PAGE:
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Understanding Forecast Characteristics
Hal Mather has written: "The forecasting problem is really two
problems, quite different in concept and approach. The first is,
'How do you make better forecasts?" The second is, 'How do you use
forecasts more effectively?' He goes on say that the real question
must be: "How do I use forecast data, with its embedded accuracy
problems, most effectively to run my business?" (1)
1. Forecast is always wrong (or lucky)
The best results will come when the preparation of the forecast is a multi-discipline task. It must involve the users who must have, through education and training, an understanding of the techniques and the results. They must have valid expectations and a recognition why forecasts fail.
Why Forecasts Fail
The eight most common causes why forecasts fail are:
Source data are fundamental to forecasting. Quality forecasts demand quality data which are appropriate to the situation. Source data will be a combination of statistical data and qualitative data, including surveys and managerial opinions. Irrespective of the source, data, to be valid, should meet the following criteria:
Data quality and accuracy
Determine if base data represent orders or shipments, both in terms of timing and quantity. Then be consistent. Avoid recording errors by using single entry and by installing demand filter to flag unreasonable data.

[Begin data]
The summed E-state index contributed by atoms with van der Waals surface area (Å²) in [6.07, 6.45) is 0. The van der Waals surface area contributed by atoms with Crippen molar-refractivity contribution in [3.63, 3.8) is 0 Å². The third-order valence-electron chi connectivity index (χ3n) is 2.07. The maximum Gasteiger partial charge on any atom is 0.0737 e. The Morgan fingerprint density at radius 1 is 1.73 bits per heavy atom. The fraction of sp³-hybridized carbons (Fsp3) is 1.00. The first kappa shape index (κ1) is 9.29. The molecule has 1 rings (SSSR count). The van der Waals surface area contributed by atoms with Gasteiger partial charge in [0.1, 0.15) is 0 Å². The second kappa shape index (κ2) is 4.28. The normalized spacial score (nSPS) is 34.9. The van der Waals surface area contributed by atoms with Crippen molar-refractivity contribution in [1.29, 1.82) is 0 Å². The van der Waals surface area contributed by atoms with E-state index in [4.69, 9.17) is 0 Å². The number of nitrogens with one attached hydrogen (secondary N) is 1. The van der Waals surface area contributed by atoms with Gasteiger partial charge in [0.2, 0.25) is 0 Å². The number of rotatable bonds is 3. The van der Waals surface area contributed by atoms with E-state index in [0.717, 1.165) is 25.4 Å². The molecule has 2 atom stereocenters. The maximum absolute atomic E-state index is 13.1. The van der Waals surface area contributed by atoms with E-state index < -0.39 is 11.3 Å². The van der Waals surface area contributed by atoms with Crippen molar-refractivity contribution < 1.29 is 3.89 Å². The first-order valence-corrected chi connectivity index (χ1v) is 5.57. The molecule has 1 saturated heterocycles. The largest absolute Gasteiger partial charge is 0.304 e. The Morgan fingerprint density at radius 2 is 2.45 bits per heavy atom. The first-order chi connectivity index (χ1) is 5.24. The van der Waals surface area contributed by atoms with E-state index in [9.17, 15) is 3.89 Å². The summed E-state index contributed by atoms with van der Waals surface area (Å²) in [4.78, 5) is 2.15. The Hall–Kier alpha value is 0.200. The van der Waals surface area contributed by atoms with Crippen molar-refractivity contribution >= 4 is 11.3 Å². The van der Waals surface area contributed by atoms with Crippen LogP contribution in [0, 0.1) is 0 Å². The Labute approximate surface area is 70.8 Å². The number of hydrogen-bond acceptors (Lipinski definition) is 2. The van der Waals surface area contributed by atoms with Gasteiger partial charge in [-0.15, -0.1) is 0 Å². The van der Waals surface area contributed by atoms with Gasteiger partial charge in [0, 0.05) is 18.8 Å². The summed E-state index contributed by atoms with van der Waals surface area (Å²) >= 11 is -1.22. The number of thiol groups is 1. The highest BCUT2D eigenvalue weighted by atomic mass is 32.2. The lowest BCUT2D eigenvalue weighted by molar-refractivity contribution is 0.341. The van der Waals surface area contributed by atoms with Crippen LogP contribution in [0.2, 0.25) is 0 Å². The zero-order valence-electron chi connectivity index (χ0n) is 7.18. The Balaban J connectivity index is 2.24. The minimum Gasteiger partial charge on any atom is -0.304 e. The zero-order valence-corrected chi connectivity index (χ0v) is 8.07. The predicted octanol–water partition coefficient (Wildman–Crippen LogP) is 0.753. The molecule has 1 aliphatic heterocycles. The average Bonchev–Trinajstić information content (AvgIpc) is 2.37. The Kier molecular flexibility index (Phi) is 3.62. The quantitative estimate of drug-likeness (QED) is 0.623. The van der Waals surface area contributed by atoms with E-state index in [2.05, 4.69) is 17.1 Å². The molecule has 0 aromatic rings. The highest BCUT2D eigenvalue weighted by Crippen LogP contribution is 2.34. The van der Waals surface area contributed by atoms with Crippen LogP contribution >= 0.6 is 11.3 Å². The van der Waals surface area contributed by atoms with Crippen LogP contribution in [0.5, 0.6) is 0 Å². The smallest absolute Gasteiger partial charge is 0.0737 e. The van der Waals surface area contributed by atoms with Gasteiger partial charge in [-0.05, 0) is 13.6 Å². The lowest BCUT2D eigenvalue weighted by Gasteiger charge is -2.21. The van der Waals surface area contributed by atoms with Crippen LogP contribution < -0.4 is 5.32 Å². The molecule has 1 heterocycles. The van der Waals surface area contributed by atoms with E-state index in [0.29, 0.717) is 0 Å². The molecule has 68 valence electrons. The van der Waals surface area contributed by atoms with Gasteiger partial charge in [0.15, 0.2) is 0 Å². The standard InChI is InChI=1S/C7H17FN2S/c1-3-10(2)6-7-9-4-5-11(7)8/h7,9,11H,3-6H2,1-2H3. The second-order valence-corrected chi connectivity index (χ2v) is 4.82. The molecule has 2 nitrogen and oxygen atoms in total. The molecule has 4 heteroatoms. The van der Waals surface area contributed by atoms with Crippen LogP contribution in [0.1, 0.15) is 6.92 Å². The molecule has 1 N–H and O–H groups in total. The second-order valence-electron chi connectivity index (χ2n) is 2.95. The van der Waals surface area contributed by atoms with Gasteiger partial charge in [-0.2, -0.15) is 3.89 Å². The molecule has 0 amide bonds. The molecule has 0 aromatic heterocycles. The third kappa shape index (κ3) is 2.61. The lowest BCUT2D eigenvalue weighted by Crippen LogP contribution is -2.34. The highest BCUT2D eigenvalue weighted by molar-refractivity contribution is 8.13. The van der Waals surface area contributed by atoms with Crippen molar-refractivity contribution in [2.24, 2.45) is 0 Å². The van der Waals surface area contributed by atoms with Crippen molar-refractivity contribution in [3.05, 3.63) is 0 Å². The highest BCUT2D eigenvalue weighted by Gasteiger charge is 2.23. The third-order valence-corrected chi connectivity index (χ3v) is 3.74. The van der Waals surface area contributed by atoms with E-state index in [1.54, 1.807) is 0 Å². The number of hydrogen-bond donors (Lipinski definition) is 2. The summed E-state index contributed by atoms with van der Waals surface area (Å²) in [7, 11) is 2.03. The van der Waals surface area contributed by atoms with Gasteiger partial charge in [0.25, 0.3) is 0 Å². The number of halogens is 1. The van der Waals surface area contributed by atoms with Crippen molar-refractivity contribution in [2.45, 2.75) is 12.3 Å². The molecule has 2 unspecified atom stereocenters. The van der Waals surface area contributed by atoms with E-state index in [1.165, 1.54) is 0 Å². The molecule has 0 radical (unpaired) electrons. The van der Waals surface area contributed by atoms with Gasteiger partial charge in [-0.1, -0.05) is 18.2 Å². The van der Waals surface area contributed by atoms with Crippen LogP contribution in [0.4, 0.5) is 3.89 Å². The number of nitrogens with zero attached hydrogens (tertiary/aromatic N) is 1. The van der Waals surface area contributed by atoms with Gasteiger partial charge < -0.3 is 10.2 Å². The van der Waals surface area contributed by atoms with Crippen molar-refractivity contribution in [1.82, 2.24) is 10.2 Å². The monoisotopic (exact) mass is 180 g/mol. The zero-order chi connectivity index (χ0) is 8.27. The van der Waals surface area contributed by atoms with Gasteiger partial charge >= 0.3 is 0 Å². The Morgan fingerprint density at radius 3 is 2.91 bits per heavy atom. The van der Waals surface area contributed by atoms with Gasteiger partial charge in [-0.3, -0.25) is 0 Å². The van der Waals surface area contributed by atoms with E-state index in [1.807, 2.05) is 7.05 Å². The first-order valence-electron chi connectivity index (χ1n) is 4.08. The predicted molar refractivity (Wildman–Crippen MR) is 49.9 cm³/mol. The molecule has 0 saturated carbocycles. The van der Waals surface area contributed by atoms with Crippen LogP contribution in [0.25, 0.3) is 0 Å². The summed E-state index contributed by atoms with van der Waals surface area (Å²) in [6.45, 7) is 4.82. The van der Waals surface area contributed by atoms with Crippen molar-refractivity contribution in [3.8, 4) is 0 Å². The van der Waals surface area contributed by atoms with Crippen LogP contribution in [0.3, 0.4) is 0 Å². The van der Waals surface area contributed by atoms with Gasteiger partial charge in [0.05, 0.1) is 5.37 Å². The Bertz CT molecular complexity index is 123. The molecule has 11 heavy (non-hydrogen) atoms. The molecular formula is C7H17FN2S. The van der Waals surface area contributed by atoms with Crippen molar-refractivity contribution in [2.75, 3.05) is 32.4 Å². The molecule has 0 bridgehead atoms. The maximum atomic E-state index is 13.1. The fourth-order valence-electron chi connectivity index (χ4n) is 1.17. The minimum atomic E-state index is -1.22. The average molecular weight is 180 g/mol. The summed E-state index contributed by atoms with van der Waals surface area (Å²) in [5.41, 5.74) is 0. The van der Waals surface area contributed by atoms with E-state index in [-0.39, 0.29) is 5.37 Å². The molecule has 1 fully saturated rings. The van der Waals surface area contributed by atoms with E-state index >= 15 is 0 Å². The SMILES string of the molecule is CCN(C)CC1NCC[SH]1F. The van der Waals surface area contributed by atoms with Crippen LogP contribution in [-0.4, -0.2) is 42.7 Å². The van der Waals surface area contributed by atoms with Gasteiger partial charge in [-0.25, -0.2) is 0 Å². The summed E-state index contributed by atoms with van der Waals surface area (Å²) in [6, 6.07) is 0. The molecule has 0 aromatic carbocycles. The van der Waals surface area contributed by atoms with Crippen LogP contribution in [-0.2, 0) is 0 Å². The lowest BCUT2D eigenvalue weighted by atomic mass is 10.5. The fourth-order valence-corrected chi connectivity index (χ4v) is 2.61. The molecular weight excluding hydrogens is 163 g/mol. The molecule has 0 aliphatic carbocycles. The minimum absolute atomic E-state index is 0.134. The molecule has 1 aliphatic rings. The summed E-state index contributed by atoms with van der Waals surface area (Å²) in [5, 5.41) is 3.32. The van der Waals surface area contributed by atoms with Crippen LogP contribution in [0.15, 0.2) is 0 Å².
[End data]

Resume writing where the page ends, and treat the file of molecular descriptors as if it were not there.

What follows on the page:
Level of Detail
The marketing forecast must reflect appropriate forecast periods (:i.e. annual, quarterly, monthly) without excess detail which is costly to handle. Planned promotions must be reflected. In the case of dating programs, recognize the difference between demand, shipment and cash flow.
Data External to Demand History
For best results, nontypical demand has been removed from the base demand history as used for quantitative forecasting. This requires the ability to make such separations in the historical data while allowing for use of marketing and sales intelligence. There also should be a capability to identify portions of the forecast as being such "intelligence" and the source.
Dimensions of Data
Allow for conversion of data to the correct manufacturing unit-of-measure. Failure to use a constant unit-of-mea-sure can cause major data errors and bad decisions.
It is a not uncommon practice to state forecasts in non-production dimensions such as dollars, kits, etc. This is acceptable as long as there is adequate definition of any planned pricing changes or any anticipated change of product contents
To be Continued
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